That the Jayhawks had their beaks handed to them by their in-state rivals -- it was K-State's 17th win in the last 18 meetings with KU -- was bad enough for Henrickson. That KU, which was picked to finish tied for second with Texas in the Big 12, looked so atrociously awful in the loss made it worse. No. 20 Texas, meanwhile, also lost its league opener, 91-70 to 10th-ranked Texas A&M.

The Jayhawks missed their first 11 shots from the field. But when they'd rallied to trail by just two points at halftime, it seemed they were about to get it in gear. Instead, the entire engine fell out of the car in the second half for KU.

After the break, the Jayhawks missed their first 14 shots. It was as if the rim at KU's end had turned into the polar ice cap, with shots clanking and bouncing away. When, that is, the Jayhawks actually got off shots. They also turned it over a lot, too.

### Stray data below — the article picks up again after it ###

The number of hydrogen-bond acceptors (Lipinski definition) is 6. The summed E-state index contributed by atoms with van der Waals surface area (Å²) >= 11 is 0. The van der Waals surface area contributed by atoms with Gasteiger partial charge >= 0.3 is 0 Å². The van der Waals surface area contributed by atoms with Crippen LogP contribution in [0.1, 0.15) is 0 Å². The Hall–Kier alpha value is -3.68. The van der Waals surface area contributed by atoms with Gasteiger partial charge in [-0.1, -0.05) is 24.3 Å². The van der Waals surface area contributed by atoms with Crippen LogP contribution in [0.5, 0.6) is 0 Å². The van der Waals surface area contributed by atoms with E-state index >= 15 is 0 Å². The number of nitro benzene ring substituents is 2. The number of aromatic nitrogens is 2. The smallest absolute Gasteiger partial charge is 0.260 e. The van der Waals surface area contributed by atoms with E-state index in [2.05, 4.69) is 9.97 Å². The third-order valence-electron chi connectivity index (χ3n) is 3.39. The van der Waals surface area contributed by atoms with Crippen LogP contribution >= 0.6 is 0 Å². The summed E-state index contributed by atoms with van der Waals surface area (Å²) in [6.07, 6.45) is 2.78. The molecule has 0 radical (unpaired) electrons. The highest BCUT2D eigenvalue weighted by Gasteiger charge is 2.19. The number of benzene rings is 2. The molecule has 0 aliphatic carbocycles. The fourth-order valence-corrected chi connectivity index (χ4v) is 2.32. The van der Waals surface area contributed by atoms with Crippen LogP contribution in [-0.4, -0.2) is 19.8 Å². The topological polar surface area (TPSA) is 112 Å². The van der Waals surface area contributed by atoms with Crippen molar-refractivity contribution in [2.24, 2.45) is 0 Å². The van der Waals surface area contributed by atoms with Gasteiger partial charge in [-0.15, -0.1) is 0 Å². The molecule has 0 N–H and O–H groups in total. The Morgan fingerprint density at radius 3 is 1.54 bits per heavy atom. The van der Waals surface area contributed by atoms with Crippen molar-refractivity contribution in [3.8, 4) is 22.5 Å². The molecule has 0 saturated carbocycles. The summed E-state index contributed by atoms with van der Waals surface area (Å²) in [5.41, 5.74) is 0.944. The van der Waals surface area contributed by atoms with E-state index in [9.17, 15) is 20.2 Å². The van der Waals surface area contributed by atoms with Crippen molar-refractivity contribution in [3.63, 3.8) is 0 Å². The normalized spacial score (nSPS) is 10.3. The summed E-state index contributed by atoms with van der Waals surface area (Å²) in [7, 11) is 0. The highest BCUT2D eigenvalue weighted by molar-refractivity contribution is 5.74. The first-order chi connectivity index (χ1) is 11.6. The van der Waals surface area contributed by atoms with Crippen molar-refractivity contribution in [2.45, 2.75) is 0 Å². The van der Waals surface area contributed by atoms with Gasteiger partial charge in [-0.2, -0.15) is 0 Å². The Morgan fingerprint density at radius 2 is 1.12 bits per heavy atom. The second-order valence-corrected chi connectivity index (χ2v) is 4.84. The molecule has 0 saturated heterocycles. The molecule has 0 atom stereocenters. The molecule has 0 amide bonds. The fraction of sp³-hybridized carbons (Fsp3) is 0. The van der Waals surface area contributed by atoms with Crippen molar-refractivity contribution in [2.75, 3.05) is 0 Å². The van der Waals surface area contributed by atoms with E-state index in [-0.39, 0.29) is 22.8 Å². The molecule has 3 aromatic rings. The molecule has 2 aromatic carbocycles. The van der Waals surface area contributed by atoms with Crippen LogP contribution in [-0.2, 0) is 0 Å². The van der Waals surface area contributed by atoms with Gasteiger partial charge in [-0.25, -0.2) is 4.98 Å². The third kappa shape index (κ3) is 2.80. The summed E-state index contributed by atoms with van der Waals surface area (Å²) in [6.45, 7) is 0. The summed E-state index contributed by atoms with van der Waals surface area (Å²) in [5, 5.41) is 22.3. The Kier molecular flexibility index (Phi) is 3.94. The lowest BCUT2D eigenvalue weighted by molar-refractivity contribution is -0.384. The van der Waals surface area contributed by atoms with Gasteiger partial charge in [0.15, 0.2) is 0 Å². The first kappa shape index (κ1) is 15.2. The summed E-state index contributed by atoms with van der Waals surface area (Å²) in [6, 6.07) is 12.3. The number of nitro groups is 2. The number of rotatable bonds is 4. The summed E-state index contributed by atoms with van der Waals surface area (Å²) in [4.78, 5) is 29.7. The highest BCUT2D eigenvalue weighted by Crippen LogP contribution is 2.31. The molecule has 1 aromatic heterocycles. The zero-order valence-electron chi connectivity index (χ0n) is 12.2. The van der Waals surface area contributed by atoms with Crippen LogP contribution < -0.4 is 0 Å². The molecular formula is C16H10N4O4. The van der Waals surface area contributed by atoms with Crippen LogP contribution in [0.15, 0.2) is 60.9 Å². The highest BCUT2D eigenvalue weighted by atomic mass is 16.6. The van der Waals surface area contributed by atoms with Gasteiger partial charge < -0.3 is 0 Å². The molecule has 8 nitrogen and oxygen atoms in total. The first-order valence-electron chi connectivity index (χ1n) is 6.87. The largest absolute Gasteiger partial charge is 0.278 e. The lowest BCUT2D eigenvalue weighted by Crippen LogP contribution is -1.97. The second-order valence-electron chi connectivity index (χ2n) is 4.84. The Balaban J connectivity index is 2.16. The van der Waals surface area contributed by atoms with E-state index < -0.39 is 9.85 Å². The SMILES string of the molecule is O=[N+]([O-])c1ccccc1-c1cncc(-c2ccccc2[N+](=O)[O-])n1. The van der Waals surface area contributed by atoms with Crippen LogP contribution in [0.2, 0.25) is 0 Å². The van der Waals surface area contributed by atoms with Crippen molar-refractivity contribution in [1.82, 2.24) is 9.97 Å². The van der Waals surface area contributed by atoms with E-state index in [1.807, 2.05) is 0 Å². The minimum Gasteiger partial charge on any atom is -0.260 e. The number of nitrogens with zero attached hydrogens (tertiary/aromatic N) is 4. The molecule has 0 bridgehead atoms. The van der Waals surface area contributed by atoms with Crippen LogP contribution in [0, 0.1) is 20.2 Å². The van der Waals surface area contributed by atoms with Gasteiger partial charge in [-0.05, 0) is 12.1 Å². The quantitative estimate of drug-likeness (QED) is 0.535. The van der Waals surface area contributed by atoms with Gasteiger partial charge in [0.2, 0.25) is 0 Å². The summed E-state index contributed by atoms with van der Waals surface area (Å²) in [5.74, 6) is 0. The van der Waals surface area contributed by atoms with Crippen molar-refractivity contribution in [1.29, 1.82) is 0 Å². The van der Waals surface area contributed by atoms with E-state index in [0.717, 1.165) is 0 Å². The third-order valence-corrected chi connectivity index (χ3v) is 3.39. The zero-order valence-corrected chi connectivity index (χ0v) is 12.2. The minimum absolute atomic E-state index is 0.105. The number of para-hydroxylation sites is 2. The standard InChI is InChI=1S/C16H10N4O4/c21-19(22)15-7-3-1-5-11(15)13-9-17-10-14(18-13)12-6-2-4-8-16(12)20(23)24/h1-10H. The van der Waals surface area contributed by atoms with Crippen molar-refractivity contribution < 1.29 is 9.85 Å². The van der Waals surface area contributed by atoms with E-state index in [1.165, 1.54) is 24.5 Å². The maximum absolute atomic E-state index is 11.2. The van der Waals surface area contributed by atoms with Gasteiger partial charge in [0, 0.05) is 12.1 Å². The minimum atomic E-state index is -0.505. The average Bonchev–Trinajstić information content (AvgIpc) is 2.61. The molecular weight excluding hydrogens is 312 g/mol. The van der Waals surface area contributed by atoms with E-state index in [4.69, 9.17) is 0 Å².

By the time freshman Monica Engelman made the Jayhawks' first basket of the second half, K-State had a 25-point lead and the purple crowd at Bramlage Coliseum wasn't even going really berserk. And not because K-State's fans don't love beating KU, mind you, because that's what these folks live for.

There is a Jayhawks billboard alongside Interstate 70 between Topeka and Manhattan, and I always wonder why KU bothers with this particular spot. It's just a little too close to Manhattan for K-Staters to allow it to go unmolested. Something Wildcat-related is usually spray-painted over it; this year, it's the acronym "EMAW."